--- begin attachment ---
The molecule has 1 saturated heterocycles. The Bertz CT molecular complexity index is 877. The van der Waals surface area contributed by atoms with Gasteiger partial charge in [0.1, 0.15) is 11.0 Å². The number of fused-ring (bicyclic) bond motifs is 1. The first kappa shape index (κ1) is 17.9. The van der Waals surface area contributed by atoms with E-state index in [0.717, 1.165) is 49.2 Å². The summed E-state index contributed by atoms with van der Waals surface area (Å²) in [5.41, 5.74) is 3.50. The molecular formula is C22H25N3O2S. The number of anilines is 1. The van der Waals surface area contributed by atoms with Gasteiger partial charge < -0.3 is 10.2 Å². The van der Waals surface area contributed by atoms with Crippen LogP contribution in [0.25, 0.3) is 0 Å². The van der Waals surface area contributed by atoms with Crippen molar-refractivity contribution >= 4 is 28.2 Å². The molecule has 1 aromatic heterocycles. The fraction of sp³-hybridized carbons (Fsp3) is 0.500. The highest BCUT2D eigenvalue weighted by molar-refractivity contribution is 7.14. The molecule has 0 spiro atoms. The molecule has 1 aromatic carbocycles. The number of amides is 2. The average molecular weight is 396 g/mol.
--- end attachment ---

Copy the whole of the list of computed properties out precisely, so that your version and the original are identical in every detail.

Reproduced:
The molecule has 1 saturated heterocycles. The Bertz CT molecular complexity index is 877. The van der Waals surface area contributed by atoms with Gasteiger partial charge in [0.1, 0.15) is 11.0 Å². The number of fused-ring (bicyclic) bond motifs is 1. The first kappa shape index (κ1) is 17.9. The van der Waals surface area contributed by atoms with E-state index in [0.717, 1.165) is 49.2 Å². The summed E-state index contributed by atoms with van der Waals surface area (Å²) in [5.41, 5.74) is 3.50. The molecular formula is C22H25N3O2S. The number of anilines is 1. The van der Waals surface area contributed by atoms with Gasteiger partial charge < -0.3 is 10.2 Å². The van der Waals surface area contributed by atoms with Crippen LogP contribution in [0.25, 0.3) is 0 Å². The van der Waals surface area contributed by atoms with Crippen molar-refractivity contribution >= 4 is 28.2 Å². The molecule has 1 aromatic heterocycles. The fraction of sp³-hybridized carbons (Fsp3) is 0.500. The highest BCUT2D eigenvalue weighted by molar-refractivity contribution is 7.14. The molecule has 0 spiro atoms. The molecule has 1 aromatic carbocycles. The number of amides is 2. The average molecular weight is 396 g/mol.